In case you have not been paying attention, the EU is now China’s largest trading partner, having passed up the US a few years ago. China has been systematically withdrawing its funds from US Treasuries, until their current investment is minimal compared to just a few years ago. China is far more interested in the EU now, than it is in the US. The head of their economic planning agency said recently that this is because the EU has businesses that are of a more manageable size than the super-conglomerates of the US.

    Oh. And the EU is also the largest economy in the world. Taken as a whole, the US did only slightly better than the EU in per-capita GDP growth last year.

    Take a look at

    http://en.wikipedia.org/wiki/Economy_of_the_European_Union#Economic_growth

    and note that GDP growth for Spain was down only -0.1% last year. Portugal was actually up 1.3%. Ireland is actually worse off than either of those two, but nobody is talking about them.

    Fact is–Greece is far better off than California. So, maybe the US will default first, after all. Unless you don’t believe our President and Secretary of the Treasury.

    QUOTE Bloomberg News
    “Aug. 2 is a ‘hard deadline’ for when the U.S. will no longer to meet [sic] all its debt obligations,” Obama said at a White House news conference.
    /QUOTE

    (Sorry, I previously noted 8 Aug, but it is 2 Aug.)

  12. Barring the north of Ireland, Euros are not accepted as currency in the UK. In the north, they’ll happily take as many euros as shoppers from the south will give them, and with the rip off republic prices charged down south, they get a lot of euros.

    Regarding Ireland, whats keeping us afloat is twofold – aggressive and painful tax increases and a buoyant export sector, mainly composed of US multinationals. Now, if we could defeat the public sector unions we’d be out of this mess in relatively short order.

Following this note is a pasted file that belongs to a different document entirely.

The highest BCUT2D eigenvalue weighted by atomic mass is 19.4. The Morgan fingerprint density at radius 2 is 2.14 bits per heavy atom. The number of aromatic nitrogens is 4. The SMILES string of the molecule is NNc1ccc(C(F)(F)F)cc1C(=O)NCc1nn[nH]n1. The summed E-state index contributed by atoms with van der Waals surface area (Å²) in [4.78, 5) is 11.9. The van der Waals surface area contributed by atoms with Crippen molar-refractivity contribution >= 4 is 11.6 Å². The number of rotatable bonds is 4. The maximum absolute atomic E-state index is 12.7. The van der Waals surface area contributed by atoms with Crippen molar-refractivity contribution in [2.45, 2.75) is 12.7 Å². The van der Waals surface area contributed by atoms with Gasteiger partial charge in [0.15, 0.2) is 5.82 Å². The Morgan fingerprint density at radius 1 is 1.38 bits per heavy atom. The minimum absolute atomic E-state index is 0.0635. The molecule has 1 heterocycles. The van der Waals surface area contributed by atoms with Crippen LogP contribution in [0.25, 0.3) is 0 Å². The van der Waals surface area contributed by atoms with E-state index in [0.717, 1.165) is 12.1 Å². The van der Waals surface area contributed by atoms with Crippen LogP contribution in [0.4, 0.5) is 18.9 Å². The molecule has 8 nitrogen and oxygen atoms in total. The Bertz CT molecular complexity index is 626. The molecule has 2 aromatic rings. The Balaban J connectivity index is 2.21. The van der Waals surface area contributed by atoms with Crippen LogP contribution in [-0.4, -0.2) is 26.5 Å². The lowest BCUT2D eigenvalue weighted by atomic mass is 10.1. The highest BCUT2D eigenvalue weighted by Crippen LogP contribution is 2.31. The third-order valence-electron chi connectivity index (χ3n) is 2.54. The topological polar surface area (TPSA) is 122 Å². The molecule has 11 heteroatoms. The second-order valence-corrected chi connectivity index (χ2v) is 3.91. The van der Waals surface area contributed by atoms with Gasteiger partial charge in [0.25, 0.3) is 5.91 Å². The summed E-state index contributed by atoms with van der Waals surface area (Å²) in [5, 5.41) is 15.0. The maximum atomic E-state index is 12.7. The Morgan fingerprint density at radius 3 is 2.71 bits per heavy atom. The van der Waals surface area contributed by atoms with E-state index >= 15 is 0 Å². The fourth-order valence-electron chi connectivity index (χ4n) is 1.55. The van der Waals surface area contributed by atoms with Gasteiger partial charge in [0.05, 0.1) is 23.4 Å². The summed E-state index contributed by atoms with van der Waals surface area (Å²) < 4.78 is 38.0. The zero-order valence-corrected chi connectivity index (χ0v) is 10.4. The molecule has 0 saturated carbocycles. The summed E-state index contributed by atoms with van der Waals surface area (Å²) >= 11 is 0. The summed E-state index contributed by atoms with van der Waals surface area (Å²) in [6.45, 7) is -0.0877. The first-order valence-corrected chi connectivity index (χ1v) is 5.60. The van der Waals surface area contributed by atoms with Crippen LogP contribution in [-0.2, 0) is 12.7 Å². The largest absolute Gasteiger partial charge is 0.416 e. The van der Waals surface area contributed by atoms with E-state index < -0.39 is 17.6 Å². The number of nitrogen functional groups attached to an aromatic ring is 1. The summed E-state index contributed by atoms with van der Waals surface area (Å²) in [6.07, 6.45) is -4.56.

13. I love statistics, Chuck. And they need to be comparable to be useful.

    Let’s look at the EU economies from the Wiki article you posted: $16.282 trillion GDP produced by a labor force of 239.3 million people. That’s $68,040.12 per person. A similar article about the US economy on Wikipedia shows $14.772 trillion GDP, so certainly the EU is the larger economy, but the US produced that with only 65% of the labor force (154.5 million) for a total of $95,611.65 per person. Imagine the economy with a population the same as the EU, if they could maintain the high production rate, the US GDP could be as high as $22.879 trillion.

    Of course China is more interested in the EU now. They’ve hooked the US on cheap Chinese crap and have totally saturated the market. The EU has 35% more people to sell crap to. The Chinese must be rubbing their hands in glee. After the lure of cheap goods finishes the EU economy, China will emerge as the dominant economy of the planet.

    Unless we could borrow a page from Mack Reynolds and get the Chinese hooked on religion. Or is that what the Falun Gong is up to? 😉

  14. “Unless we could borrow a page from Mack Reynolds and get the Chinese hooked on religion. Or is that what the Falun Gong is up to? ”

    I’ve always wondered why the Chinese object so strenuously to Falun Gong. Persecuting religions, if that’s what FG actually is, just makes them stronger.